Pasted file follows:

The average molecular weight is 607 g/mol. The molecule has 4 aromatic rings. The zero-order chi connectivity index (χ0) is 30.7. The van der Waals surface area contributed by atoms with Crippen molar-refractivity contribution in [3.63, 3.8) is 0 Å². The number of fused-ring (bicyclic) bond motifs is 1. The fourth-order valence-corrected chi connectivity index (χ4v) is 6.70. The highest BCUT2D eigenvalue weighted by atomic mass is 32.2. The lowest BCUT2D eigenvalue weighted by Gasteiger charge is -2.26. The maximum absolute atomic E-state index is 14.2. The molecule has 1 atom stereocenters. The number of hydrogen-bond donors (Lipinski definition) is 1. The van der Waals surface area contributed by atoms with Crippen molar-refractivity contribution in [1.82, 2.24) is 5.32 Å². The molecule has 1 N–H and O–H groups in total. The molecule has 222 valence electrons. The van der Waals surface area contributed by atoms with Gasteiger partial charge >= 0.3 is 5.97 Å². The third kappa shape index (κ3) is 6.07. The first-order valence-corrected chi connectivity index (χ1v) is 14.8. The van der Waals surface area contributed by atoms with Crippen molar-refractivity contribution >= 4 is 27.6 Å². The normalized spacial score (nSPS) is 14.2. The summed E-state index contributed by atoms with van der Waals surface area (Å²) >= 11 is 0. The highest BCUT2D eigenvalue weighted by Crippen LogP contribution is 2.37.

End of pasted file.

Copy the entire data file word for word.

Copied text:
The average molecular weight is 607 g/mol. The molecule has 4 aromatic rings. The zero-order chi connectivity index (χ0) is 30.7. The van der Waals surface area contributed by atoms with Crippen molar-refractivity contribution in [3.63, 3.8) is 0 Å². The number of fused-ring (bicyclic) bond motifs is 1. The fourth-order valence-corrected chi connectivity index (χ4v) is 6.70. The highest BCUT2D eigenvalue weighted by atomic mass is 32.2. The lowest BCUT2D eigenvalue weighted by Gasteiger charge is -2.26. The maximum absolute atomic E-state index is 14.2. The molecule has 1 atom stereocenters. The number of hydrogen-bond donors (Lipinski definition) is 1. The van der Waals surface area contributed by atoms with Crippen molar-refractivity contribution in [1.82, 2.24) is 5.32 Å². The molecule has 1 N–H and O–H groups in total. The molecule has 222 valence electrons. The van der Waals surface area contributed by atoms with Gasteiger partial charge >= 0.3 is 5.97 Å². The third kappa shape index (κ3) is 6.07. The first-order valence-corrected chi connectivity index (χ1v) is 14.8. The van der Waals surface area contributed by atoms with Crippen molar-refractivity contribution >= 4 is 27.6 Å². The normalized spacial score (nSPS) is 14.2. The summed E-state index contributed by atoms with van der Waals surface area (Å²) >= 11 is 0. The highest BCUT2D eigenvalue weighted by Crippen LogP contribution is 2.37.